Community buy-in necessary for learning recovery efforts to work

Where children lived during the pandemic mattered more to their academic progress than their family background, income or internet speed, according to The Education Recovery Scorecard, released in May by the Center for Education Policy Research at Harvard University (CEPR) and Stanford University’s Educational Opportunity Project.

Reviewing data from 8,000 communities in 40 states and Washington, D.C., including 2022 National Assessment of Educational Progress scores and spring 2022 assessments, COVID death rates, voting rates and trust in government, patterns of social activity and survey data from Facebook on family activities and mental health during the pandemic, researchers developed 12 new state reports for those whose 2022 scores were not available in October and a brief to provide a comprehensive picture of how the pandemic affected student learning.

Also available is an interactive map that highlights examples of inequity between neighboring school districts.

In some of the hardest hit communities across the country where students fell behind more than 1.5 years in math, researchers noted schools would have to teach 150 percent of a typical year’s worth of material for three years in a row just to catch up — an insurmountable task without a major increase in instructional time.

“Schools were not the sole cause of achievement losses, nor will they be the sole solution. As enticing as it might be to get back to normal, doing so will just leave the devastating increase in inequality caused by the pandemic in place,” said CEPR faculty director Thomas Kane. “Children have resumed learning, but largely at the same pace as before the pandemic. There’s no hurrying up teaching fractions or the Pythagorean theorem. We must create learning opportunities for students outside of the normal school calendar, by adding academic content to summer camps and after-school programs and adding an optional 13th year of schooling.”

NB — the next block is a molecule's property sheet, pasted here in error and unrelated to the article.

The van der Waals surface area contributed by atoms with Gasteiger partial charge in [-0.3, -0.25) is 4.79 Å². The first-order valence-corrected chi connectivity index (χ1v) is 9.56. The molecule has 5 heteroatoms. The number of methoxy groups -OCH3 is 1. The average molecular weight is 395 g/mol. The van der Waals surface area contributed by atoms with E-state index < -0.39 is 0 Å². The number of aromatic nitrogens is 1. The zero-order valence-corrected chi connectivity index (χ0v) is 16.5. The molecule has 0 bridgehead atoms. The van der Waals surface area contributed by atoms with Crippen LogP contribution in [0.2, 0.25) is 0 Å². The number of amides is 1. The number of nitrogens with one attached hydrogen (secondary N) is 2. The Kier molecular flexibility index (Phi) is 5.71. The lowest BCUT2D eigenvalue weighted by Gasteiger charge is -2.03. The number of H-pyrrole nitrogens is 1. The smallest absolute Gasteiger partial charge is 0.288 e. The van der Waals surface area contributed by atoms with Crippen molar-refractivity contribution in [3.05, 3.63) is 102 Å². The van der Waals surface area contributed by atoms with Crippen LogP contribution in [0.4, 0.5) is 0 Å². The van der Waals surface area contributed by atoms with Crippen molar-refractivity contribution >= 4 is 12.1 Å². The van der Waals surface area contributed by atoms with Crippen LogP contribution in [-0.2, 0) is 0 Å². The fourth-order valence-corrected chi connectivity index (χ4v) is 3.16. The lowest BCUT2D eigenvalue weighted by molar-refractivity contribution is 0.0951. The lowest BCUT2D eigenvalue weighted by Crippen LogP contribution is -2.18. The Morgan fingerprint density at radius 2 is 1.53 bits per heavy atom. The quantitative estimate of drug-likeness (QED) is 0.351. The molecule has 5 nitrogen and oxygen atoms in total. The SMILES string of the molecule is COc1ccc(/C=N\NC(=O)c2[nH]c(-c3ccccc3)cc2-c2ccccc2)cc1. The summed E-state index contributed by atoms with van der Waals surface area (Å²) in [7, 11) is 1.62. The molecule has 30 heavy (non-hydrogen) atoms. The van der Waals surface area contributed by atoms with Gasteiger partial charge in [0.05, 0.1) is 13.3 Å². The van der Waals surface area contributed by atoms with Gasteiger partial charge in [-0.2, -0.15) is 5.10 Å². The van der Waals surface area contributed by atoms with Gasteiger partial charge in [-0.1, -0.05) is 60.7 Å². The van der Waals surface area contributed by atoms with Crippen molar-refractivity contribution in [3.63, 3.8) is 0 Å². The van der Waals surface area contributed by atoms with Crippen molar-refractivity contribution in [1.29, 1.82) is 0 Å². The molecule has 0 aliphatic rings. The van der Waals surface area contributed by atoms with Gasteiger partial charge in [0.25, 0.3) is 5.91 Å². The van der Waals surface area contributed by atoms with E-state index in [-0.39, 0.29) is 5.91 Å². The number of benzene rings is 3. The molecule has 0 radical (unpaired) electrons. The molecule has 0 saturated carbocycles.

Kane suggested that any district that lost more than a year of learning should be required to revisit their recovery plans and add instructional time — summer school, an extended school year, tutoring, etc.

Among the key findings:

  • The extent to which schools were closed appears to have had the same effect on all students in a community, regardless of income or race.
  • Test scores declined more in places where the COVID death rate was higher, in communities where adults reported feeling more depression and anxiety during the pandemic, and where daily routines of families were most significantly restricted. This was the case even in places where schools reopened quickly.
  • Test score declines were smaller in communities with high voting rates and high Census response rates — indicators considered to be indicative of “institutional trust.” Remote learning was also less detrimental in such places, suggesting that living in a community where more people trust the government may have been an asset to children during the pandemic.
  • The average U.S. public school student in grades 3-8 lost the equivalent of a half year of learning in math and a quarter of a year in reading.

Next steps

While many experts have advocated for accelerating learning as a response to learning setbacks, findings from this latest research suggest this strategy may not be the silver bullet due to barriers surrounding curricula, teacher availability and school calendars, as well as parental attitudes and perceptions.

For instance, while districts may propose and teachers may agree to more drastic measures like extending the school year, a lack of parental buy-in could limit the effectiveness of such interventions.

And recent parent surveys show just 25 percent of parents believe their child is still behind academically, while nearly 90 percent believe their child is at or above grade level in math and/or reading.

“It’s not readily visible to parents when their children have fallen behind earlier cohorts, but the data from 7,800 school districts show clearly that this is the case,” said Sean Reardon, professor of Poverty and Inequality, Stanford Graduate School of Education. “The educational impacts of the pandemic were not only historically large, but were disproportionately visited on communities with many low-income and minority students. Our research shows that schools were far from the only cause of decreased learning — the pandemic affected children through many ways — but they are the institution best suited to remedy the unequal impacts of the pandemic.”